As the current administration and Congress weigh how to move forward after the recent failed attempt to repeal and replace the ACA, it is useful to examine how successful the law has been in making health care available to racial and ethnic groups that have historically been left out.

Findings include:

  • Racial and Ethnic Disparities in Adult Uninsured Rates Narrowed After the ACA’s Major Coverage Expansions
  • Racial and Ethnic Disparities in Rates of Adults Who Went Without Care Because of Costs Narrowed After the ACA’s Major Coverage Expansions
  • Racial and Ethnic Disparities in Rates of Adults Without a Usual Source of Care Narrowed After the ACA’s Major Coverage Expansions
  • Disparities Between Hispanic and White Adult Uninsured Rates in Medicaid Expansion States vs. Nonexpansion States, 2013–2015
  • Disparities Between Black and White Adult Uninsured Rates in Medicaid Expansion States vs. Nonexpansion States, 2013–2015
  • Disparities Between Hispanic and White Adults Who Went Without Care Because of Costs in Expansion States vs. Nonexpansion States, 2013–2015
  • Disparities Between Black and White Adults Who Went Without Care Because of Costs in Expansion States vs. Nonexpansion States, 2013–2015
  • Disparities Between Hispanic and White Adults Without a Usual Source of Care in Medicaid Expansion States vs. Nonexpansion States, 2013–2015

Download the full issue brief.

The Affordable Care Act and Women

In August, the Commonwealth Fund released the issue brief How the Affordable Care Act Has Helped Women Gain Insurance and Improved Their Ability to Get Health Care Findings from the Commonwealth Fund Biennial Health Insurance Survey, 2016. The brief explores how the Affordable Care Act (ACA) reforms on women’s insurance coverage and access to care. Prior to the law’s consumer protections implemented in 2010, women faced obstacles to buying health insurance in the individual market:

  • Being turned down
  • Charged a higher premium because of their health
  • Had specific health problems excluded from their plans.

To understand how the ACA’s consumer protections, researchers analyzed data from the Commonwealth Fund Biennial Health Insurance Surveys covering 2001 to 2016. Findings include:

  • After rising steadily through 2010, the number of uninsured women in the U.S. had fallen by nearly half in 2016.
  • Women with low incomes have made gains in coverage across race and ethnic groups
  • Young women have made the greatest coverage gains of any age group since 2010.
  • More women have coverage through Medicaid and the individual market since the ACA’s passage.
  • Women in Texas and Florida are more likely to report being uninsured compared to women in California and New York
  • The ACA’s individual-market reforms and subsidies have made it easier for women to buy health plans on their own.
  • Fewer women say they are not getting needed care because of cost.
  • There has been a modest reduction in reports of medical bill problems by women.
  • Insured women were more likely to receive cancer screenings than uninsured women in 2016.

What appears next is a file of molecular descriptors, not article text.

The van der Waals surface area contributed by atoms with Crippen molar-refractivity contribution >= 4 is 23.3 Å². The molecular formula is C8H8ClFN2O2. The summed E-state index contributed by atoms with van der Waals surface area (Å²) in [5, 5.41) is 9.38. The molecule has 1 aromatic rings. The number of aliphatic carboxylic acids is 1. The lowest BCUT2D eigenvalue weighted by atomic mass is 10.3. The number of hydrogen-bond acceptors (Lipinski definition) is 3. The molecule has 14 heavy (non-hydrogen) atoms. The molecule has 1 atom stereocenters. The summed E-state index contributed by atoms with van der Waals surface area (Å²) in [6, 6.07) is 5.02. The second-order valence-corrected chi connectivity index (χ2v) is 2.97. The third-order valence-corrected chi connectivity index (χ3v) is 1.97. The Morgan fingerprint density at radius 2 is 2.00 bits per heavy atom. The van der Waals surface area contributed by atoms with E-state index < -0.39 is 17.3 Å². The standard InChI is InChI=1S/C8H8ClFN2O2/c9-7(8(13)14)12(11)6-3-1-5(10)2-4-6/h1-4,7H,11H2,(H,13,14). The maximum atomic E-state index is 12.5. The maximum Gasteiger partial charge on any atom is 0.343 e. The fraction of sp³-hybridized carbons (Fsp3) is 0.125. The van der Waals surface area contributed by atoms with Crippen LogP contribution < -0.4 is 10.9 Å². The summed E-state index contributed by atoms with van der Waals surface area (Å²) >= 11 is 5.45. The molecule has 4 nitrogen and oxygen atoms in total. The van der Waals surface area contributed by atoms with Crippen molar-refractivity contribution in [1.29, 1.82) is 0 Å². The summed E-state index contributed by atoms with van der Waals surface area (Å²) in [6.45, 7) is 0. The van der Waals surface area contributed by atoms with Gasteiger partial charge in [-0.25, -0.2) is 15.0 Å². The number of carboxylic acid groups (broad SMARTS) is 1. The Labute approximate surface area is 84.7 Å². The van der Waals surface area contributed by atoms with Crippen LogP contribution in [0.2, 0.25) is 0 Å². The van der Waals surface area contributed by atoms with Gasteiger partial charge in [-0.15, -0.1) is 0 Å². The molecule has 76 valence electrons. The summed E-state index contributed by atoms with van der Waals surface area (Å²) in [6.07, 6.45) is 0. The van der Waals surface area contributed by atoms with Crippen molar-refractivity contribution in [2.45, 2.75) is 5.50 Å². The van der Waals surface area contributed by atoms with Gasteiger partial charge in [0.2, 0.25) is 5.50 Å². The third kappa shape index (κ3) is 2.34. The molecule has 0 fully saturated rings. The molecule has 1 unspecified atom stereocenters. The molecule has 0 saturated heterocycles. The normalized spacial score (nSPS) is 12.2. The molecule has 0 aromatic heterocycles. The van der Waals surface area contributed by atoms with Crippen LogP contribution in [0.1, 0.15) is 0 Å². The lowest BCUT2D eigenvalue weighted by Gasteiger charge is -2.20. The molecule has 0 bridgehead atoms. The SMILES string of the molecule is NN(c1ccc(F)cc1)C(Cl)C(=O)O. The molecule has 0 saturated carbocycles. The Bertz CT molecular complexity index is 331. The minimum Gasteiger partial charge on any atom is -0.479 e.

• Insured women are more likely to have a regular source of care and receive preventive services.

Download the full issue brief.

Drop In Sudden Cardiac Arrests Linked To Obamacare

The following excerpt comes from an article by Jenny Gold on Kaiser Health News.

If 22 million Americans lose their health care coverage by 2026 under the GOP Senate’s plan to repeal and replace the Affordable Care Act, how many people could die? The question is at the heart of the debate raging in Washington, D.C., but has been difficult to answer.

“Show me the data on lives saved by Obamacare, please,” conservative political scientist Charles Murray requested in a recent tweet.

A pilot study published Wednesday in the Journal of the American Heart Association may provide an answer: Researchers found that the rate of sudden cardiac arrest outside of a hospital dropped by 17 percent among people ages 45-64 in Multnomah County, Ore., after the Affordable Care Act expanded insurance coverage.

The study analyzed sudden cardiac arrest data from the emergency medical system in 2011-12 before the ACA, and compared the data from 2014-15 after insurance coverage expanded. During that time, the percentage of people in Multnomah County with Medicaid coverage nearly doubled, from 7 percent to 13.5 percent.

Cardiac arrest can serve as an early indicator to show how an increase in health insurance coverage under the ACA might affect mortality.

Each year, about 350,000 people in the United States have a sudden cardiac arrest, in which the heart unexpectedly stops beating. It is one of the most deadly types of heart attacks — only 1 in 10 patients survive it. “It speaks to the importance of predicting and preventing [cardiac arrest] because once it happens, it’s much too late,” said Dr. Sumeet Chugh, medical director of the Heart Rhythm Center of the Cedars-Sinai Heart Institute in California and one of the authors of the study.

The good news is that nearly half of patients experience warning symptoms, offering an opportunity for intervention, said Chugh. Cholesterol and blood pressure medication, diet and exercise, and surgical interventions can all help stave off sudden cardiac arrest. But patients without health insurance might ignore their symptoms and avoid seeing a doctor.

“Imagine that you’re someone with a warning symptom. If you had insurance or access to health care that was relatively easy, you might be more inclined to see a provider. If you didn’t, you might let it go for a while,” said Chugh.

Chugh cautions that the study population was small and did not examine other factors that could have led to a decline in cardiac arrests. Still, it is consistent with other studies that found a link between Medicaid expansion and a decline in mortality. Chugh and fellow author Eric Stecker of the Oregon Health & Science University plan follow-up studies to narrow in on the causes in Multnomah County.